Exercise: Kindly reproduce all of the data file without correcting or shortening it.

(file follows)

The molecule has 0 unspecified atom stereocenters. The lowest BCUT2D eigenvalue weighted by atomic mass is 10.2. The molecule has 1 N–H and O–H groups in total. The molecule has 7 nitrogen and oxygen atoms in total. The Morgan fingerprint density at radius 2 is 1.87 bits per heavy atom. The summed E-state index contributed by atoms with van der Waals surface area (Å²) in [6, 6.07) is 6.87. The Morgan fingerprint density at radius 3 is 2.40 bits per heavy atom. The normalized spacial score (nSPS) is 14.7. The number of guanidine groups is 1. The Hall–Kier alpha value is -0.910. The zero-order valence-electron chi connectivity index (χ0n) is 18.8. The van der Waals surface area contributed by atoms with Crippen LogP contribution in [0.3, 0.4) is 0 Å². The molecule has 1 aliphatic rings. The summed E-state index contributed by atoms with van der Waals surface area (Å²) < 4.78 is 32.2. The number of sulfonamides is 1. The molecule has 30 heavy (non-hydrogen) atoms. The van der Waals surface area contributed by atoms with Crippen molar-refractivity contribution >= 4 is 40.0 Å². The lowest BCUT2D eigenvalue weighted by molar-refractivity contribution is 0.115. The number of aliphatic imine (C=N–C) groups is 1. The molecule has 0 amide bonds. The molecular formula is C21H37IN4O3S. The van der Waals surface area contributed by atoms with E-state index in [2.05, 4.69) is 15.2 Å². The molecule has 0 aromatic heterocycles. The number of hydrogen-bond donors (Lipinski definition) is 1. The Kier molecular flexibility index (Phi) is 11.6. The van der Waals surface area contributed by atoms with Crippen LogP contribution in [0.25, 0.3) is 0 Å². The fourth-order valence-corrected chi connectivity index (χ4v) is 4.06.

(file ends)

The molecule has 0 unspecified atom stereocenters. The lowest BCUT2D eigenvalue weighted by atomic mass is 10.2. The molecule has 1 N–H and O–H groups in total. The molecule has 7 nitrogen and oxygen atoms in total. The Morgan fingerprint density at radius 2 is 1.87 bits per heavy atom. The summed E-state index contributed by atoms with van der Waals surface area (Å²) in [6, 6.07) is 6.87. The Morgan fingerprint density at radius 3 is 2.40 bits per heavy atom. The normalized spacial score (nSPS) is 14.7. The number of guanidine groups is 1. The Hall–Kier alpha value is -0.910. The zero-order valence-electron chi connectivity index (χ0n) is 18.8. The van der Waals surface area contributed by atoms with Crippen LogP contribution in [0.3, 0.4) is 0 Å². The molecule has 1 aliphatic rings. The summed E-state index contributed by atoms with van der Waals surface area (Å²) < 4.78 is 32.2. The number of sulfonamides is 1. The molecule has 30 heavy (non-hydrogen) atoms. The van der Waals surface area contributed by atoms with Crippen molar-refractivity contribution >= 4 is 40.0 Å². The lowest BCUT2D eigenvalue weighted by molar-refractivity contribution is 0.115. The number of aliphatic imine (C=N–C) groups is 1. The molecule has 0 amide bonds. The molecular formula is C21H37IN4O3S. The van der Waals surface area contributed by atoms with E-state index in [2.05, 4.69) is 15.2 Å². The molecule has 0 aromatic heterocycles. The number of hydrogen-bond donors (Lipinski definition) is 1. The Kier molecular flexibility index (Phi) is 11.6. The van der Waals surface area contributed by atoms with Crippen LogP contribution in [0.25, 0.3) is 0 Å². The fourth-order valence-corrected chi connectivity index (χ4v) is 4.06.